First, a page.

3 Asset Allocation Rules You Should Know By Heart
The assets you accumulate in your lifetime can be used to benefit you in the near term as well as retirement, and knowing how to manage those assets will increase the likelihood of them serving you well. With that in mind, here are a few rules to stick to if your goal is to grow wealth successfully.
The stock market can be extremely volatile. Political news, weather events, and, as evidenced by the COVID-19 outbreak, devastating pandemics can take an otherwise stable market and turn it on its head. That's why as a general rule, you should only invest money in the stock market that you don't expect to use for seven years or longer. If you invest money that you wind up needing a year or two after the fact, you'll increase your risk of having to liquidate assets when their value is down, thereby locking in losses. On the other hand, if you give yourself a longer investment window, you'll be better positioned to ride out stock market downturns.
The assets you acquire can take on different forms, but the three common ones include stocks, bonds, and cash. Within each category, however, is the opportunity to diversify, and it pays to do so to limit losses and increase your gains potential.
If you're looking to load up on stocks, for example, you might consider a mix of value stocks, which are stocks issued by companies that are perceived to trade at a lower value than what comparable stocks trade at, and growth stocks, which are stocks issued by companies that are growing faster than the average company. It's also a good idea to invest in different segments of the market. For example, rather than load up a portfolio with energy stocks alone, you might buy some of those, but also acquire some health stocks, auto stocks, bank stocks, retail stocks, and utility stocks.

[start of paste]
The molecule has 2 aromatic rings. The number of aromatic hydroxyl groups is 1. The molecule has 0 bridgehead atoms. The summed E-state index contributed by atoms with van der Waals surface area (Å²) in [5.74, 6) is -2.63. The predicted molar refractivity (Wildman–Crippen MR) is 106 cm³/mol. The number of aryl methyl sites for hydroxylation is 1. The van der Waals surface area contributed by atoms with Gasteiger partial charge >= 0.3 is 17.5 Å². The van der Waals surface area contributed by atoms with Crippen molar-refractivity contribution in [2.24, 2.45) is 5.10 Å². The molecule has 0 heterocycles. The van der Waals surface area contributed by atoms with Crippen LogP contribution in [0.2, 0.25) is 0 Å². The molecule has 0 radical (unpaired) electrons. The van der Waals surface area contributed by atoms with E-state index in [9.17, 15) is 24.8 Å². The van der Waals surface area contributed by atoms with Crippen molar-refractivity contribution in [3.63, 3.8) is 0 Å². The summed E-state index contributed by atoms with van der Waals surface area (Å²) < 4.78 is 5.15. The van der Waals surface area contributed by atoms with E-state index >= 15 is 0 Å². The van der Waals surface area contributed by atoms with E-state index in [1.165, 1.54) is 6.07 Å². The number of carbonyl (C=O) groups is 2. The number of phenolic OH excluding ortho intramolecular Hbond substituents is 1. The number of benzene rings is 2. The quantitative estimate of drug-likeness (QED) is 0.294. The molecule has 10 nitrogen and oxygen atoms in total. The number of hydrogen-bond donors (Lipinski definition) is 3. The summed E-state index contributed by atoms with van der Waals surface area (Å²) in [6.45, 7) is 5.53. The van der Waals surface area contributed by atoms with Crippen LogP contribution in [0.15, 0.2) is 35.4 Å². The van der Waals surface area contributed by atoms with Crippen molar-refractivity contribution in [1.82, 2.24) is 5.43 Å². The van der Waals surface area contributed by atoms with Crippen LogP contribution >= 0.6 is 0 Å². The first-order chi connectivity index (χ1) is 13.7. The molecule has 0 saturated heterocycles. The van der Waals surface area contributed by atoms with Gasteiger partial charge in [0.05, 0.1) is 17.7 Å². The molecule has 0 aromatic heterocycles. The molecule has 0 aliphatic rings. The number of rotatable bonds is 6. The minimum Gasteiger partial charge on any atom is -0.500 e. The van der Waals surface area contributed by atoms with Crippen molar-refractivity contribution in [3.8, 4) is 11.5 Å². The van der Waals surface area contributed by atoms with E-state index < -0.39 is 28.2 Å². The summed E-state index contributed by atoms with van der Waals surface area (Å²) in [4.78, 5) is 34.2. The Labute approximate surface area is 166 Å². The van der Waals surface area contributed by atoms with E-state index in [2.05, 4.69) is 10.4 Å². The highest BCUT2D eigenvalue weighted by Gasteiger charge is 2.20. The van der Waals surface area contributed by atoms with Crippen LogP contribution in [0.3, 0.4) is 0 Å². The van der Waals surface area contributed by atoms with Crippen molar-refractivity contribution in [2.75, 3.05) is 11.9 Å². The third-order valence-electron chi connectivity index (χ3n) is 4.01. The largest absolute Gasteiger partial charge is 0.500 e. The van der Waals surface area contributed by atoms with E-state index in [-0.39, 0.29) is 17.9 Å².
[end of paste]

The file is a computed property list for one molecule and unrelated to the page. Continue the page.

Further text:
Bonds, meanwhile, come in a few different varieties. Treasury bonds are extremely low-risk, while municipal bonds offer tax incentives that make them an attractive option. Corporate bonds are riskier than Treasury and municipal bonds and don't come with tax breaks, but they tend to offer higher yields. Bonds also come with terms that vary in length, and another good way to diversify is to ensure that yours mature at different intervals -- say, buy short-term bonds that come due in five years, but also, some long-term bonds that mature in 10 years or longer.
The one asset class that's not so easy to diversify in is cash -- but you can still spread your cash around by putting some in a savings account and the rest in a certificate of deposit.
There are different rules of thumb you can follow when deciding how to divvy up your assets, and a popular one is the rule of 110. It states that to figure out how much of your portfolio should be in stocks, subtract your age from 110. If you're 40, you can keep 70% of your assets in stocks, and leave the rest in bonds and cash.
But that rule shouldn't be taken as gospel, and your personal risk tolerance should heavily dictate how your assets are allocated. If you have a high risk tolerance at age 40, you might decide to put 90% of your assets in stocks. If you have a low risk tolerance, you may not be able to sleep at night knowing you have 70% of your portfolio in stocks, in which case that's not the right percentage for you.
Knowing how to property allocate your assets could help you meet your near- and long-term financial goals. Follow these rules, especially if you're just getting started with investing, but remember, you're allowed to tweak them along the way as your circumstances change and your personal knowledge base continues to expand.
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